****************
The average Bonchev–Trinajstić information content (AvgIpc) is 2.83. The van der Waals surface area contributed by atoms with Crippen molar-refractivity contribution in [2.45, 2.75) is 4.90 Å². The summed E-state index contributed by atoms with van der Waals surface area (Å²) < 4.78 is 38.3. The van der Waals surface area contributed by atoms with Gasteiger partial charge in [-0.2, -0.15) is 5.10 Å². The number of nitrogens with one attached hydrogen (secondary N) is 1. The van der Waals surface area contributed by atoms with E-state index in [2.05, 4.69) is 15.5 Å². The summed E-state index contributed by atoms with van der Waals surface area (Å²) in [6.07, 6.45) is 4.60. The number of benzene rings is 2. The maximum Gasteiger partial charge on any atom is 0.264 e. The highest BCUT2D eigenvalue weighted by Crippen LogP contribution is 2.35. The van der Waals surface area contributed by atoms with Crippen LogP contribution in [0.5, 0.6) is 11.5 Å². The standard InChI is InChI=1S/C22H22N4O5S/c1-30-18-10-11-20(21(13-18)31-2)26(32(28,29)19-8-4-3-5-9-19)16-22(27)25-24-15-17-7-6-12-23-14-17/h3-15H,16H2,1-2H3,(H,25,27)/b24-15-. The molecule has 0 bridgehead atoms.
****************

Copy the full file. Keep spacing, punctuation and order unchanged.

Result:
The average Bonchev–Trinajstić information content (AvgIpc) is 2.83. The van der Waals surface area contributed by atoms with Crippen molar-refractivity contribution in [2.45, 2.75) is 4.90 Å². The summed E-state index contributed by atoms with van der Waals surface area (Å²) < 4.78 is 38.3. The van der Waals surface area contributed by atoms with Gasteiger partial charge in [-0.2, -0.15) is 5.10 Å². The number of nitrogens with one attached hydrogen (secondary N) is 1. The van der Waals surface area contributed by atoms with E-state index in [2.05, 4.69) is 15.5 Å². The summed E-state index contributed by atoms with van der Waals surface area (Å²) in [6.07, 6.45) is 4.60. The number of benzene rings is 2. The maximum Gasteiger partial charge on any atom is 0.264 e. The highest BCUT2D eigenvalue weighted by Crippen LogP contribution is 2.35. The van der Waals surface area contributed by atoms with Crippen LogP contribution in [0.5, 0.6) is 11.5 Å². The standard InChI is InChI=1S/C22H22N4O5S/c1-30-18-10-11-20(21(13-18)31-2)26(32(28,29)19-8-4-3-5-9-19)16-22(27)25-24-15-17-7-6-12-23-14-17/h3-15H,16H2,1-2H3,(H,25,27)/b24-15-. The molecule has 0 bridgehead atoms.